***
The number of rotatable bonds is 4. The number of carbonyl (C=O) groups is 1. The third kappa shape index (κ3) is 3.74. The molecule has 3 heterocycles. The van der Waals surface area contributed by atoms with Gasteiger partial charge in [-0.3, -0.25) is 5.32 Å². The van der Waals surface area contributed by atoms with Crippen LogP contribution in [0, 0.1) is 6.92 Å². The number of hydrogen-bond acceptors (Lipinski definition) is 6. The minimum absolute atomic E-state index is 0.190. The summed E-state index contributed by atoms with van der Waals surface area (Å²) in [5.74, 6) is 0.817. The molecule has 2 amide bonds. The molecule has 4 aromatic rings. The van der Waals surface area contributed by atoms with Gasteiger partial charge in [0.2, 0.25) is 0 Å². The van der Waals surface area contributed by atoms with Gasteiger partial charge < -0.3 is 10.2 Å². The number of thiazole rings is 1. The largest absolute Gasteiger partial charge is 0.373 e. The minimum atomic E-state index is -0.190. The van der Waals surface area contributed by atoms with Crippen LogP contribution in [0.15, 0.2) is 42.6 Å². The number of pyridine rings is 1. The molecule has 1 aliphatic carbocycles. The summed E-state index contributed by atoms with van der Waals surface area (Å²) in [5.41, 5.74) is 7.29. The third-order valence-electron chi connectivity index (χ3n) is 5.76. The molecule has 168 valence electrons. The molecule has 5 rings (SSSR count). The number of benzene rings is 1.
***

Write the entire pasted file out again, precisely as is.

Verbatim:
The number of rotatable bonds is 4. The number of carbonyl (C=O) groups is 1. The third kappa shape index (κ3) is 3.74. The molecule has 3 heterocycles. The van der Waals surface area contributed by atoms with Gasteiger partial charge in [-0.3, -0.25) is 5.32 Å². The van der Waals surface area contributed by atoms with Crippen LogP contribution in [0, 0.1) is 6.92 Å². The number of hydrogen-bond acceptors (Lipinski definition) is 6. The minimum absolute atomic E-state index is 0.190. The summed E-state index contributed by atoms with van der Waals surface area (Å²) in [5.74, 6) is 0.817. The molecule has 2 amide bonds. The molecule has 4 aromatic rings. The van der Waals surface area contributed by atoms with Gasteiger partial charge in [0.2, 0.25) is 0 Å². The van der Waals surface area contributed by atoms with Gasteiger partial charge < -0.3 is 10.2 Å². The number of thiazole rings is 1. The largest absolute Gasteiger partial charge is 0.373 e. The minimum atomic E-state index is -0.190. The van der Waals surface area contributed by atoms with Crippen LogP contribution in [0.15, 0.2) is 42.6 Å². The number of pyridine rings is 1. The molecule has 1 aliphatic carbocycles. The summed E-state index contributed by atoms with van der Waals surface area (Å²) in [5.41, 5.74) is 7.29. The third-order valence-electron chi connectivity index (χ3n) is 5.76. The molecule has 168 valence electrons. The molecule has 5 rings (SSSR count). The number of benzene rings is 1.